Often, the kids who don’t speak English as their first language are quiet in mainstream classes. Teachers think that’s just how they are, that it’s their culture to be quiet, not participatory. But when in their home language class, those same students are chatting and laughing, actively engaging. They show a completely different personality. 

The international schools also tend to value not only sports but certain types of sports over others. Badminton, for example, was popular among Asian students and a national sport in Indonesia but it was not perceived as prominent at the school.

Many of the Asian students Danau talked with were in the strings group or the band, which played in school functions, but their contributions were little acknowledged compared to the contributions of athletes who played rugby, baseball, or track and field.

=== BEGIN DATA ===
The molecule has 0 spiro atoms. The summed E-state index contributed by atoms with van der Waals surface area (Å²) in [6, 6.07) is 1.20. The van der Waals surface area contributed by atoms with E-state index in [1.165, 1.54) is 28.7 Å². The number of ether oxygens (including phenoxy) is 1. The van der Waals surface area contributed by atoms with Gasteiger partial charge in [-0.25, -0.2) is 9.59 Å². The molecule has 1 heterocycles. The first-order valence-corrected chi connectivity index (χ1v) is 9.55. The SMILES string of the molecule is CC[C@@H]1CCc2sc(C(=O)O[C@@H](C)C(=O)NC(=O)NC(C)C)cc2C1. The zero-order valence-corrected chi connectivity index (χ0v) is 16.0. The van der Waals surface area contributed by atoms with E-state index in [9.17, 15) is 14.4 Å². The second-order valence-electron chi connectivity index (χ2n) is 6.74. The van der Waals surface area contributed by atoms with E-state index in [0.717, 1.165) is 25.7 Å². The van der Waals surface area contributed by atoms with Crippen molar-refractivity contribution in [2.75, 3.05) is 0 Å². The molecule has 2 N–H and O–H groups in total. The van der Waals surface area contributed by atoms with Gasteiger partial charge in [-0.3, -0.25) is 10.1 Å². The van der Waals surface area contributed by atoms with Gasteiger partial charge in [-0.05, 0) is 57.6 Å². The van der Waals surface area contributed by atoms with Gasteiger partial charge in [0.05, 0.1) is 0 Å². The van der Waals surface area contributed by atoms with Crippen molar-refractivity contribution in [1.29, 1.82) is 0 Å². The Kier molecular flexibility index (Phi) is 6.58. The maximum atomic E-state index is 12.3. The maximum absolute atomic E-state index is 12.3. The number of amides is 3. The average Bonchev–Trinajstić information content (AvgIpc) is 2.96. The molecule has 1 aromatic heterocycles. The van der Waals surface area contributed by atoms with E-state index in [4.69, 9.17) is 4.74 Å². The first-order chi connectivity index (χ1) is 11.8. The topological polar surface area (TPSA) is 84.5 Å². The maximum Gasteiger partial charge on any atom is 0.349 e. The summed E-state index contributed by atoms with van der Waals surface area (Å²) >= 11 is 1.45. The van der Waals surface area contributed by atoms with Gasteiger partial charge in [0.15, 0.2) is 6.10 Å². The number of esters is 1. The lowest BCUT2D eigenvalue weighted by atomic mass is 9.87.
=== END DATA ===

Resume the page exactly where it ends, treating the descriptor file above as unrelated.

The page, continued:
School leaders don’t always see this.

Schools’ perspective

So how do the actions of people within the school system—the administration or teachers—contribute to or alleviate systematic racism?

▶Gatekeeping: “They’re not really TCKs”

The teachers Danau spoke with in her research would say something along the lines of “everyone’s a TCK here…oh, except the Korean kids and Indonesian kids.”

When Danau explored this response, she realized that the teachers or administrators thought a student was “not really TCK” unless they fit their ideal of the integrated, English-speaking, Westernized student.

Administrators can act as gatekeepers, defining who should be at the school, who is valued, who gets selected to be on the school brochures—and who should not.